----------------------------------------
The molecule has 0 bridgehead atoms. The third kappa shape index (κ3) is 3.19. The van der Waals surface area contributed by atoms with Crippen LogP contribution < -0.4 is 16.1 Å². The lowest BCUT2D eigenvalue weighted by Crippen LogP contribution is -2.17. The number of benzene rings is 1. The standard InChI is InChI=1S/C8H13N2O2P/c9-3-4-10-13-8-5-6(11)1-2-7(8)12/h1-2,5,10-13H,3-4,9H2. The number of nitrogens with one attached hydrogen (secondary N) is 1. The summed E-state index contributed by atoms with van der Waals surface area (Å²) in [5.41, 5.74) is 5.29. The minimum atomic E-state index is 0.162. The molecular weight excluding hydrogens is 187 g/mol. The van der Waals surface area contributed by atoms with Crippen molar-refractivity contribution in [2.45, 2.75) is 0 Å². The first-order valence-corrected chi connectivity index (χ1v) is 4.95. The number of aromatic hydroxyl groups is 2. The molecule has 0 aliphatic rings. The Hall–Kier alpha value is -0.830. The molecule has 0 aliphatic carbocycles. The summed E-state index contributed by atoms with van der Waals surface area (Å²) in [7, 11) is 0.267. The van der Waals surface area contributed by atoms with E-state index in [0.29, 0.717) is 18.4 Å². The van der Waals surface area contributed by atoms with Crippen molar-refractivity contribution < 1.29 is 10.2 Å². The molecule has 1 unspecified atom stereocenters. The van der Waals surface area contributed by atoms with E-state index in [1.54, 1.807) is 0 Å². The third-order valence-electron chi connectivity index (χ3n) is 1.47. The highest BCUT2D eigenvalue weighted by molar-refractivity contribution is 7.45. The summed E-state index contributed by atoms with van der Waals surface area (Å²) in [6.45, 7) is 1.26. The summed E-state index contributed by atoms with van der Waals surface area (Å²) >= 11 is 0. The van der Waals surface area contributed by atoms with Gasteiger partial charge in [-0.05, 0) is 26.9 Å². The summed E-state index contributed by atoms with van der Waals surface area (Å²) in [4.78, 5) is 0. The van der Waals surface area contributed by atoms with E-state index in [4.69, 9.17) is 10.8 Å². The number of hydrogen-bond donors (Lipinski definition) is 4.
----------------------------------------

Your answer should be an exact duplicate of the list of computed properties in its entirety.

The molecule has 0 bridgehead atoms. The third kappa shape index (κ3) is 3.19. The van der Waals surface area contributed by atoms with Crippen LogP contribution < -0.4 is 16.1 Å². The lowest BCUT2D eigenvalue weighted by Crippen LogP contribution is -2.17. The number of benzene rings is 1. The standard InChI is InChI=1S/C8H13N2O2P/c9-3-4-10-13-8-5-6(11)1-2-7(8)12/h1-2,5,10-13H,3-4,9H2. The number of nitrogens with one attached hydrogen (secondary N) is 1. The summed E-state index contributed by atoms with van der Waals surface area (Å²) in [5.41, 5.74) is 5.29. The minimum atomic E-state index is 0.162. The molecular weight excluding hydrogens is 187 g/mol. The van der Waals surface area contributed by atoms with Crippen molar-refractivity contribution in [2.45, 2.75) is 0 Å². The first-order valence-corrected chi connectivity index (χ1v) is 4.95. The number of aromatic hydroxyl groups is 2. The molecule has 0 aliphatic rings. The Hall–Kier alpha value is -0.830. The molecule has 0 aliphatic carbocycles. The summed E-state index contributed by atoms with van der Waals surface area (Å²) in [7, 11) is 0.267. The van der Waals surface area contributed by atoms with E-state index in [0.29, 0.717) is 18.4 Å². The van der Waals surface area contributed by atoms with Crippen molar-refractivity contribution < 1.29 is 10.2 Å². The molecule has 1 unspecified atom stereocenters. The van der Waals surface area contributed by atoms with E-state index in [1.54, 1.807) is 0 Å². The third-order valence-electron chi connectivity index (χ3n) is 1.47. The highest BCUT2D eigenvalue weighted by molar-refractivity contribution is 7.45. The summed E-state index contributed by atoms with van der Waals surface area (Å²) in [6.45, 7) is 1.26. The summed E-state index contributed by atoms with van der Waals surface area (Å²) >= 11 is 0. The van der Waals surface area contributed by atoms with Gasteiger partial charge in [-0.05, 0) is 26.9 Å². The summed E-state index contributed by atoms with van der Waals surface area (Å²) in [4.78, 5) is 0. The van der Waals surface area contributed by atoms with E-state index in [4.69, 9.17) is 10.8 Å². The number of hydrogen-bond donors (Lipinski definition) is 4.